Dan Snow is a history broadcaster. He worked for the BBC for 15 years and wrote history books and now works at the online broadcaster History Hit that he co-founded in 2017. His podcast is the most listened to history podcast in Britain and he has hundreds of thousands of followers across various social media platforms. He was born and raised in London, and remembers spending every weekend of his childhood being taken to castles, battlefields, country houses and churches. He developed a great love of history which he went on to pursue at Oxford University. While there he also rowed in the Boat Race three times. He left with a double first in history and started presenting military history programmes with his father, Peter Snow. Their series, Battlefield Britain, won a BAFTA award. It told the story of 8 of the decisive clashes in British history from Boudicca to the Battle of Britain. The follow up series was transmitted in the summer of 2007. It featured 8 of the key military encounters of the 20th century including battles such as Stalingrad and the Tet Offensive in Vietnam.
He has worked on numerous public occasions for BBC Events such as the 200th Anniversary of Battle of Trafalgar, the 90th anniversary of the RAF and the commemorations to mark the 90th anniversary of the end of World War One. Dan has a regular slot on the One Show on BBC1 where he explores great stories from British history. He made a documentary on China’s First Emperor and his Terracotta Army for BBC2 in 2007 and the follow up on the Emperor Hadrian was on BBC2 the following year. In June 2008 Dan also explored the islands of St Kilda for “Britain’s Lost World” on BBC1. His series ‘Empire of the Seas: How the Royal Navy Made the Modern World’ was broadcast in early 2010. During the course of his work he has flown World War Two aircraft, been gassed, shovelled muck in a sewer under London for a day, contracted hypothermia and been trained as a sniper.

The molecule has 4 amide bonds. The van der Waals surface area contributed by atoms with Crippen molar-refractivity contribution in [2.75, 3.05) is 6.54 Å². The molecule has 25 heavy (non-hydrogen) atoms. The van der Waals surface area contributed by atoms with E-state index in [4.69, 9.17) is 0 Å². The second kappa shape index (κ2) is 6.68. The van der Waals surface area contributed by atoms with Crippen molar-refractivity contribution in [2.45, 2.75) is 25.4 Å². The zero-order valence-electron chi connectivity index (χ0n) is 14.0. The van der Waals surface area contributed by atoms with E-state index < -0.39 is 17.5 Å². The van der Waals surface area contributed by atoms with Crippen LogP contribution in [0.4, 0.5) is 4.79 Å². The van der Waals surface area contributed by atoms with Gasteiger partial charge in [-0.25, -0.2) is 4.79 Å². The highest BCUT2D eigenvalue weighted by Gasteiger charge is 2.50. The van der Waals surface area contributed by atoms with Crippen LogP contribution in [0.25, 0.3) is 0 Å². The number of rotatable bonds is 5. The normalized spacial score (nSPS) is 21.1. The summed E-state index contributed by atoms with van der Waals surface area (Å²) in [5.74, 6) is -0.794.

In 2022 Dan was on the expedition to find the lost ship wreck of Endurance, Shackleton’s ship which sank in 1915. Bizarrely they found the wreck 100 years to the day since Shackleton’s funeral.